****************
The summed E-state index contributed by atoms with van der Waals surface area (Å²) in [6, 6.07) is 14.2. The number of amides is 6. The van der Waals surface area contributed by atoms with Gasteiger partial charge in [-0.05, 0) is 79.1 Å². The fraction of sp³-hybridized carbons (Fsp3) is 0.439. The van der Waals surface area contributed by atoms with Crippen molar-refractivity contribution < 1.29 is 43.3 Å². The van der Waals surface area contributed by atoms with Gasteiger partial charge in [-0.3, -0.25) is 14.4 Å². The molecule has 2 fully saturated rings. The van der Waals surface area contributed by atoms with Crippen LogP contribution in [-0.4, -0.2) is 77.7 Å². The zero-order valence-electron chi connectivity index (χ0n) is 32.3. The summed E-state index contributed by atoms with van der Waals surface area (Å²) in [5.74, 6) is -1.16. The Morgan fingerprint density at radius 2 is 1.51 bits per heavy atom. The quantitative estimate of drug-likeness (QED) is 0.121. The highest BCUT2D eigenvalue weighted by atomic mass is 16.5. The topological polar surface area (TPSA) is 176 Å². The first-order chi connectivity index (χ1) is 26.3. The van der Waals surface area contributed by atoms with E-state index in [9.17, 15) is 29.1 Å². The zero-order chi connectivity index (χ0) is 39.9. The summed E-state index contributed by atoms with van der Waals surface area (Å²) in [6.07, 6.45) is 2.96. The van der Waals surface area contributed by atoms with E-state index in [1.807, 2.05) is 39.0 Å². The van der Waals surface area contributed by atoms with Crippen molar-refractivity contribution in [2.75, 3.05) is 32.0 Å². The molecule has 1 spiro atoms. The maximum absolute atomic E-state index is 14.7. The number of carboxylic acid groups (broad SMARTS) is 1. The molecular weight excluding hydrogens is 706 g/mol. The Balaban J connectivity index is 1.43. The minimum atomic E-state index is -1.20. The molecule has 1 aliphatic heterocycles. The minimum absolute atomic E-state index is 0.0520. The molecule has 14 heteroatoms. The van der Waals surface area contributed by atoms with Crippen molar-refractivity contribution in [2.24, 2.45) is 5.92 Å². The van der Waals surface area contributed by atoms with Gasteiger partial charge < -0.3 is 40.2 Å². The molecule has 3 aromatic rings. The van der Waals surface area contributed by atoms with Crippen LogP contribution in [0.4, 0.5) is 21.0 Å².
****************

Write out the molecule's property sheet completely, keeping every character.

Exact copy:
The summed E-state index contributed by atoms with van der Waals surface area (Å²) in [6, 6.07) is 14.2. The number of amides is 6. The van der Waals surface area contributed by atoms with Gasteiger partial charge in [-0.05, 0) is 79.1 Å². The fraction of sp³-hybridized carbons (Fsp3) is 0.439. The van der Waals surface area contributed by atoms with Crippen molar-refractivity contribution < 1.29 is 43.3 Å². The van der Waals surface area contributed by atoms with Gasteiger partial charge in [-0.3, -0.25) is 14.4 Å². The molecule has 2 fully saturated rings. The van der Waals surface area contributed by atoms with Crippen LogP contribution in [-0.4, -0.2) is 77.7 Å². The zero-order valence-electron chi connectivity index (χ0n) is 32.3. The summed E-state index contributed by atoms with van der Waals surface area (Å²) in [5.74, 6) is -1.16. The Morgan fingerprint density at radius 2 is 1.51 bits per heavy atom. The quantitative estimate of drug-likeness (QED) is 0.121. The highest BCUT2D eigenvalue weighted by atomic mass is 16.5. The topological polar surface area (TPSA) is 176 Å². The first-order chi connectivity index (χ1) is 26.3. The van der Waals surface area contributed by atoms with E-state index in [9.17, 15) is 29.1 Å². The zero-order chi connectivity index (χ0) is 39.9. The summed E-state index contributed by atoms with van der Waals surface area (Å²) in [6.07, 6.45) is 2.96. The van der Waals surface area contributed by atoms with E-state index in [1.807, 2.05) is 39.0 Å². The van der Waals surface area contributed by atoms with Crippen molar-refractivity contribution in [2.75, 3.05) is 32.0 Å². The molecule has 1 spiro atoms. The maximum absolute atomic E-state index is 14.7. The number of carboxylic acid groups (broad SMARTS) is 1. The molecular weight excluding hydrogens is 706 g/mol. The Balaban J connectivity index is 1.43. The minimum atomic E-state index is -1.20. The molecule has 1 aliphatic heterocycles. The minimum absolute atomic E-state index is 0.0520. The molecule has 14 heteroatoms. The van der Waals surface area contributed by atoms with Crippen molar-refractivity contribution in [2.24, 2.45) is 5.92 Å². The van der Waals surface area contributed by atoms with Gasteiger partial charge < -0.3 is 40.2 Å². The molecule has 3 aromatic rings. The van der Waals surface area contributed by atoms with Crippen LogP contribution in [0.4, 0.5) is 21.0 Å².